Bolivian Leader Resigns and His Vice President Steps In
By LARRY ROHTER
LA PAZ, Bolivia, Oct. 17 — Gonzalo Sánchez de Lozada resigned as president of South America's poorest and most unstable country late Friday after nearly a month of increasingly violent clashes between army troops and predominantly Indian demonstrators that have left more than 80 people dead.
A special session of Congress formally approved the step in a vote just after 10 p.m., and there were conflicting reports on Friday night as to the former president's whereabouts. Some television and radio stations said he had flown by helicopter to Peru, while others reported that he was boarding a commercial flight to the United States from the eastern city of Santa Cruz.
Mr. Sánchez de Lozada, 73, an advocate of free-market policies, had been under increasing attack here because of a proposal to export natural gas to the United States through a port in Chile, Bolivia's traditional enemy.
Last weekend he ordered troops to suppress the unrest, a move that has led to mounting deaths and more resistance to his rule. On Friday the last pillars of his political support crumbled, and Mr. Sánchez de Lozada reluctantly took the step that he had always insisted he could never take because it would fatally wound democracy here.
With his resignation, Mr. Sánchez de Lozada became the fourth South American president to be forced out of office by popular unrest since 2000. Jamil Mahuad of Ecuador, Alberto Fujimori of Peru and Fernando de la Rúa of Argentina were the others, and in all but Mr. Fujimori's case, unpopular economic policies were also the main factor in their fall.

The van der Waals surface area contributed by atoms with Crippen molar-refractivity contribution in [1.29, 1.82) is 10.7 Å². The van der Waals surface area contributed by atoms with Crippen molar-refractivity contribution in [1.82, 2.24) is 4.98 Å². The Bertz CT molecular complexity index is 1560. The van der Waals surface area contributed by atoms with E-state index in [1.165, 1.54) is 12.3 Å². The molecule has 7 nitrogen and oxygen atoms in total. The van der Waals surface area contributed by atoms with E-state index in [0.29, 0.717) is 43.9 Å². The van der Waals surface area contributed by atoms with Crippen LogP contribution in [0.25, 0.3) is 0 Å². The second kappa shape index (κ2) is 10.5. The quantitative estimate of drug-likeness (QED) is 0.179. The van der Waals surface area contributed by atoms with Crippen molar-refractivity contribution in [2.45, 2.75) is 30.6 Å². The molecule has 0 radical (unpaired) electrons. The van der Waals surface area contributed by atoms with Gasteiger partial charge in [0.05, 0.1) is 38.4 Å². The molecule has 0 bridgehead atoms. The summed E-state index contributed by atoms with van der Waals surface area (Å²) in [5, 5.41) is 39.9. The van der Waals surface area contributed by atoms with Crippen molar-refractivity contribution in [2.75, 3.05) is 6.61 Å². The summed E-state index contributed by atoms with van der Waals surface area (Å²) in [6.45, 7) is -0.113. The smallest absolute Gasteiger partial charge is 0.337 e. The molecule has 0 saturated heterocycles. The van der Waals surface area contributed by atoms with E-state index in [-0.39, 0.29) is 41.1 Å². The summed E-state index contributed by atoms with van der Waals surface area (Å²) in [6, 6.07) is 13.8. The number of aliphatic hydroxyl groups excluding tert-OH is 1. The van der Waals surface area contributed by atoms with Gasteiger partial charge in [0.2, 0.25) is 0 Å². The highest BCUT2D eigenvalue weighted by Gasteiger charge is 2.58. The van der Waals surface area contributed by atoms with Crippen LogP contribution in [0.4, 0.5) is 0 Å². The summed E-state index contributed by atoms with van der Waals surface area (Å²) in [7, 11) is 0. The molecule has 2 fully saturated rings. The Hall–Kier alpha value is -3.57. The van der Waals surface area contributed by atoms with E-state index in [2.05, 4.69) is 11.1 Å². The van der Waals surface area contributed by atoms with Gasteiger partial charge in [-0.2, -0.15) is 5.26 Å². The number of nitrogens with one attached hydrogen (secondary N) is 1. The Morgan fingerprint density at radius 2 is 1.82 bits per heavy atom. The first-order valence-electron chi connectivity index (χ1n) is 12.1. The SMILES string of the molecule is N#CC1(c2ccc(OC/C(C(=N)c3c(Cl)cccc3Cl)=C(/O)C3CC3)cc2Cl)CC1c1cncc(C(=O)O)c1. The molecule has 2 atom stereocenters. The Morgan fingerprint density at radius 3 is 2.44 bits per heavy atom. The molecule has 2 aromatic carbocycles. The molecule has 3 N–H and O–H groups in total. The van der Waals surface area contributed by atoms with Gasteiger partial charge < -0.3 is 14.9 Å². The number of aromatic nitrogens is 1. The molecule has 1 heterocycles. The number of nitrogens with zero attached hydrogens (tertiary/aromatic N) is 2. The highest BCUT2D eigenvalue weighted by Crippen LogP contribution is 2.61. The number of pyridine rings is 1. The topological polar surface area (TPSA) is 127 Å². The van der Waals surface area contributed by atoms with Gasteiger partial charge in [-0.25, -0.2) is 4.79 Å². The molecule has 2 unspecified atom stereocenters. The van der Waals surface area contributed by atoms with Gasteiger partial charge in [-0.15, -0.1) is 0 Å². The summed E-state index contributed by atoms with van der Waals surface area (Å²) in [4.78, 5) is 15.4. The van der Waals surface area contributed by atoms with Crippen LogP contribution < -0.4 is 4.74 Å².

In the letter offering his resignation, Mr. Sánchez de Lozada attributed his undoing to what he called a "seditious" movement seeking to overturn the verdict that voters had delivered when they elected him last year, and he also warned that the crisis was not over. "The dangers that hang over our fatherland continue intact," he wrote.
That political passions are still running high became clear during the joint session, which started more than five hours late because many legislators were delayed by roadblocks and blockades, and needed a military escort. During a minute of silence for victims of the violence, some opposition legislators cried out "murderer, murderer," and the first attempt to read Mr. Sánchez de Lozada's letter out loud failed because it was drowned out by shouts, whistles and personal insults.
Nevertheless, Hormando Vaca Díaz, who as president of the Senate presided over the joint session, described the resignation as "a solution that is not ideal, but which preserves the constitutional order, which had been at risk." Other legislators and political analysts expressed relief that this nation of eight million had managed to avert a civil war or a military coup.
Even before legislators voted 97-30 to accept the resignation letter, jubilant protesters at the Plaza of Heroes, one of the main sites of recent demonstrations, cheered, waved flags and burst into song and dance. "Goni is gone, Goni is gone," they chanted, referring to Mr. Sánchez de Lozada by his nickname.